Previous studies have examined the potential role of the inflammatory phase in mediating the cascade of downstream events leading to the bony bridge formation after growth plate injury. As one of the key regulators of the inflammatory response, p38 mitogen activated protein kinase (MAPK) has been shown to be increased in activation at the injured growth plate (33) (Figure 2). Furthermore, Zhou et al (2006) found that TNF-alpha was needed for the activation of p38 at the injured growth plate as p38 activation was blocked in rats treated with a TNF-alpha antagonist (33). TNF-alpha inhibition also resulted in a reduced mesenchymal infiltration, proliferation as well as a reduced expression of FGF-2, indicating the potential role of TNF-alpha in mesenchymal infiltration and proliferation within the growth plate injury site (33). Similarly, Gerstenfeld et al (2001) found that in bone fractures, blocking TNF-alpha signalling resulted in a significant delay in bone callus formation (36). The role of TNF-alpha has also been studied in other types of tissue repair. Consistent with the finding of TNF-alpha role in mesenchymal cell infiltration into growth plate injury site (33), Fu et al (2009) reported that TNF-alpha had a strong chemotaxis role for mesenchymal stem cell migration during wound repair (37), and thus abrogation of TNF-alpha resulted in an obvious delay in MSC migration and wound healing. Overall, these studies highlight the importance of TNF-alpha during tissue repair.

Since the major inflammatory cells involved with the inflammatory phase are found to be neutrophils (25), a follow-up study examined the role of the neutrophil-mediated inflammatory response in growth plate injury repair by utilising an anti-serum to deplete the majority of neutrophils (31). As a result of the depletion, an increase in expression of osteogenesis genes such as osteocalcin and Runt- related transcription factor 2 (Runx2 or also commonly referred to as core binding factor alpha-1 or cbf alpha-1) was seen. In addition, neutrophil depletion also decreased the expression of chondrogenesis-related genes such as Sox-9 and collagen -2 (31). This study indicates that neutrophils play a role of initiating the growth plate injury response and consequently may enhance chondrogenic differentiation. During both soft tissue and bone healing repair, neutrophil recruitment has also been found to be vital, as they play an active role in the clearance of undesirable bacteria and microdebris within the injured zone (38, 39).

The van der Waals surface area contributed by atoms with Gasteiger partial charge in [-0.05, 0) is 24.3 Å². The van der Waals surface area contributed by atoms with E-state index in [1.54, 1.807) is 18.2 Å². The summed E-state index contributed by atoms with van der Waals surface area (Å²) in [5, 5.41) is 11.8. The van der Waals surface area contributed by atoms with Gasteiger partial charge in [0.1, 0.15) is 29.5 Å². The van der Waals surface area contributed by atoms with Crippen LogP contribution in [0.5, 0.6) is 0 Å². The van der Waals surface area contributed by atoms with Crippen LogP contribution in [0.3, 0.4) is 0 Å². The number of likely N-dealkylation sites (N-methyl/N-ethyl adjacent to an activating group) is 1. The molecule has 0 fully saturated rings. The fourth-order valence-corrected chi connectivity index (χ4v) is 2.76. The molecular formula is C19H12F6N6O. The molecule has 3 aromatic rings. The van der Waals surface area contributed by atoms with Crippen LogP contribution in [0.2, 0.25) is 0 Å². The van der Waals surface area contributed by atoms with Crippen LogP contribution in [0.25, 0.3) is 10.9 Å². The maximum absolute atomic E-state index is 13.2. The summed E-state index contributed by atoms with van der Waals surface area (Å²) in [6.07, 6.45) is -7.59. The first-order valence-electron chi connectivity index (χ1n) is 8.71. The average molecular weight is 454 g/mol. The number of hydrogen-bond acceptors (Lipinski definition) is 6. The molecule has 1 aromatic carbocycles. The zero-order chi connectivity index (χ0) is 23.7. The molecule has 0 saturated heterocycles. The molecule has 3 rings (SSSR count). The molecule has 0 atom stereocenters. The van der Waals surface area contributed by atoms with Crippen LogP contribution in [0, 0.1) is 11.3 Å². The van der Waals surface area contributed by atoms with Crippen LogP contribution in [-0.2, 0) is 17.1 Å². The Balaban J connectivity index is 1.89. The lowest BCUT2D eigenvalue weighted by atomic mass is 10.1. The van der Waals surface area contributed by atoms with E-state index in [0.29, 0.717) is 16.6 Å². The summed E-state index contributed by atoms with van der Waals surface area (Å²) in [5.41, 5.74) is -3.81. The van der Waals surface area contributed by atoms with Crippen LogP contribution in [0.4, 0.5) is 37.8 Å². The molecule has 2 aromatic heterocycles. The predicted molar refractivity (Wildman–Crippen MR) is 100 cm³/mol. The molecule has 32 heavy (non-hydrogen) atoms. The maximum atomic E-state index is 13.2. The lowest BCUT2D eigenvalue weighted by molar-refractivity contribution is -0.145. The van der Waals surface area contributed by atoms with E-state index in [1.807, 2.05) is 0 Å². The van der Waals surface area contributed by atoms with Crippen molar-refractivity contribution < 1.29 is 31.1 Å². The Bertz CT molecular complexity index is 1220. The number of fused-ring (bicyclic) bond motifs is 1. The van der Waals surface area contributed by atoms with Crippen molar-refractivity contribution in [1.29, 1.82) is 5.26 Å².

Furthermore, one previous study observed significant upregulated gene expression of injury-induced key inflammatory mediators cyclo-oxygenase-2 enzyme (COX-2) and inducible nitric oxide synthase (iNOS) during the inflammatory phase at the injured growth plate (Figure 2) and found that inhibition of COX-2 or iNOS by specific inhibitors caused an increased proportion of undifferentiated mesenchymal tissue but a decrease in chondrogenic differentiation within the injury site (30). This study confirms that the injury-induced inflammatory response in general at the growth plate injury site is necessary for enhancing the chondrogenic differentiation of mesenchymal cells. Overall, these studies suggest that the injury-induced inflammatory response has an important role early in regulating growth plate injury repair as it initiates and regulates a cascade of downstream events which lead to the bony repair at the growth plate injury site. Similarly during bone fracture healing, these two inflammatory mediators (COX-2 and iNOS) have been found to be important for triggering the cascade of events leading to tissue repair. More specifically, numerous bone fracture studies have demonstrated that inhibiting COX-2 resulted in a delay in bone formation and fracture healing (40-43), highlighting the importance of injury-induced inflammatory response and COX-2 enzyme during tissue repair.